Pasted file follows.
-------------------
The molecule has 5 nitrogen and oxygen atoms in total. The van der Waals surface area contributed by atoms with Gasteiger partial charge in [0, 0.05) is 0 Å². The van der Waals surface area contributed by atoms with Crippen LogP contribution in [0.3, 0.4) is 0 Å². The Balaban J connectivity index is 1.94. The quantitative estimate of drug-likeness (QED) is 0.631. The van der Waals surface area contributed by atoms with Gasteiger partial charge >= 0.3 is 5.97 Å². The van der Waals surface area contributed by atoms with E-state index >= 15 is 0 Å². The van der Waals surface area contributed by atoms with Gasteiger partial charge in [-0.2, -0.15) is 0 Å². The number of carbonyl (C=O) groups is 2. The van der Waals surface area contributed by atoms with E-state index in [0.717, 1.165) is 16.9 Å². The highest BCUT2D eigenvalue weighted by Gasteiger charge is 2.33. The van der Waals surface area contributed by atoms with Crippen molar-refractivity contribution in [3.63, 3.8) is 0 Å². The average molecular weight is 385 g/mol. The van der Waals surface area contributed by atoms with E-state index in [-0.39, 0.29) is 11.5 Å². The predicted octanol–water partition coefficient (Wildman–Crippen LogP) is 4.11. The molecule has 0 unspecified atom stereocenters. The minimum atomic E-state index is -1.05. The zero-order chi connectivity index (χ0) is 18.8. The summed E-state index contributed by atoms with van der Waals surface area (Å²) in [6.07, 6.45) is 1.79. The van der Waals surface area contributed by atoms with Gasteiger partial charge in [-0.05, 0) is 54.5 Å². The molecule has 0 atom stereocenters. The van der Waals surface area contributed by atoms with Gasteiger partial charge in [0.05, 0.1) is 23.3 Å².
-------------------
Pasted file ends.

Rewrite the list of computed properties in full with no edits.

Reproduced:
The molecule has 5 nitrogen and oxygen atoms in total. The van der Waals surface area contributed by atoms with Gasteiger partial charge in [0, 0.05) is 0 Å². The van der Waals surface area contributed by atoms with Crippen LogP contribution in [0.3, 0.4) is 0 Å². The Balaban J connectivity index is 1.94. The quantitative estimate of drug-likeness (QED) is 0.631. The van der Waals surface area contributed by atoms with Gasteiger partial charge >= 0.3 is 5.97 Å². The van der Waals surface area contributed by atoms with E-state index >= 15 is 0 Å². The van der Waals surface area contributed by atoms with Gasteiger partial charge in [-0.2, -0.15) is 0 Å². The number of carbonyl (C=O) groups is 2. The van der Waals surface area contributed by atoms with E-state index in [0.717, 1.165) is 16.9 Å². The highest BCUT2D eigenvalue weighted by Gasteiger charge is 2.33. The van der Waals surface area contributed by atoms with Crippen molar-refractivity contribution in [3.63, 3.8) is 0 Å². The average molecular weight is 385 g/mol. The van der Waals surface area contributed by atoms with E-state index in [-0.39, 0.29) is 11.5 Å². The predicted octanol–water partition coefficient (Wildman–Crippen LogP) is 4.11. The molecule has 0 unspecified atom stereocenters. The minimum atomic E-state index is -1.05. The zero-order chi connectivity index (χ0) is 18.8. The summed E-state index contributed by atoms with van der Waals surface area (Å²) in [6.07, 6.45) is 1.79. The van der Waals surface area contributed by atoms with Gasteiger partial charge in [-0.05, 0) is 54.5 Å². The molecule has 0 atom stereocenters. The van der Waals surface area contributed by atoms with Gasteiger partial charge in [0.05, 0.1) is 23.3 Å².